In which Emily schools and gets schooled

Let’s talk about Life Skills.

The majority of my job is either teaching Life Skills, or doing the logistical work that will put me in front of a group of youth, subsequently allowing me to teach Life Skills. While every day is different, if you want to know what it is that I’m even doing in Lesotho, the answer is, for the most part, teaching Life Skills.

So what is Life Skills? Life Skills doesn’t have an exact corresponding subject in American school. During my educational experience, the topics I cover in Life Skills were covered in everything from DARE to health class to debate club to classroom visits by Mrs. Russell, our elementary school guidance counselor.  We talk about things like how to communicate effectively, how to have high self-esteem, how to set goals, how to resist peer pressure, and how to deal with puberty. We also talk about more technical things like drugs and alcohol, sexual and reproductive health, and employability skills.

Why these topics? The stated goal of my Peace Corps program, Healthy Youth, is to mitigate HIV infection among young people. Sexual and reproductive health is a shoe-in, then, but the other topics can also reinforce the resistance youth have to contracting HIV. Think about it: Youth are most likely to contract HIV by having unprotected sex. Youth are most likely to have unprotected sex because of peer pressure, drug and alcohol use, low self-esteem, etc. Youth who choose not to have unprotected sex are more likely to be employed, have goals for the future and be working towards those goals (hence prioritizing their health and safety), be assertive communicators, etc. It’s a socially holistic approach to keeping youth AIDS-free.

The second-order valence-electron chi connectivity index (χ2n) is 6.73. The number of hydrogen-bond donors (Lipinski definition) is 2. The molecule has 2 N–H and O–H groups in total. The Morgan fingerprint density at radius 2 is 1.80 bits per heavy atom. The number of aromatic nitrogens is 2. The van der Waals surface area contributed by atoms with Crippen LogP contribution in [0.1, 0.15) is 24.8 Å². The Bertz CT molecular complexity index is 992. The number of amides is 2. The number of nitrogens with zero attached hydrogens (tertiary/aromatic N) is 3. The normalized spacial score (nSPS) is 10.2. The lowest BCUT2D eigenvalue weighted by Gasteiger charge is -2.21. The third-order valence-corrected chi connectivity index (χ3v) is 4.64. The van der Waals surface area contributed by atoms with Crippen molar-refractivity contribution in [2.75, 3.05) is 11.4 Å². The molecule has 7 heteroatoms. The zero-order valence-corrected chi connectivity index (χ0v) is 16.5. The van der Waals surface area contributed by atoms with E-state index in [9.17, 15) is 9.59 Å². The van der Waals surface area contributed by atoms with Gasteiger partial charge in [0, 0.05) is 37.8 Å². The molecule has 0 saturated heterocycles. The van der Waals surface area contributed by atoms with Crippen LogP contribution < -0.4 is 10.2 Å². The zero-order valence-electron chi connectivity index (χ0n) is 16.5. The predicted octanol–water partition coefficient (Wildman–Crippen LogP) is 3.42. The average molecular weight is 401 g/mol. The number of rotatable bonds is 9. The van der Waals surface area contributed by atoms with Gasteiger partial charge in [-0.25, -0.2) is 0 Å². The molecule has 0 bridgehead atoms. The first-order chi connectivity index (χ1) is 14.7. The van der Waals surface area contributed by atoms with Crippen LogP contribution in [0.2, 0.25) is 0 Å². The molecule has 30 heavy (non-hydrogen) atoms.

I teach Life Skills in several different settings to several different groups of students. One of these groups is a Form A class at a local high school. Form A is equivalent to 8th grade. They are the A1 class, meaning the highest-achieving students (Lesotho has no problem with educational tracking). I get an hour and twenty minutes with them once a week, during which time I try to keep them as engaged as possible. Lots of activities, games, and song and dance breaks break up the heavy doses of #realtalk.

I hosted a Peace Corps trainee for a few days for Host Volunteer Visit (HVV is a way for trainees to see what daily life is like at a Volunteer’s site), and she gamely agreed to take some photos of me in action with my Form A class. Enjoy!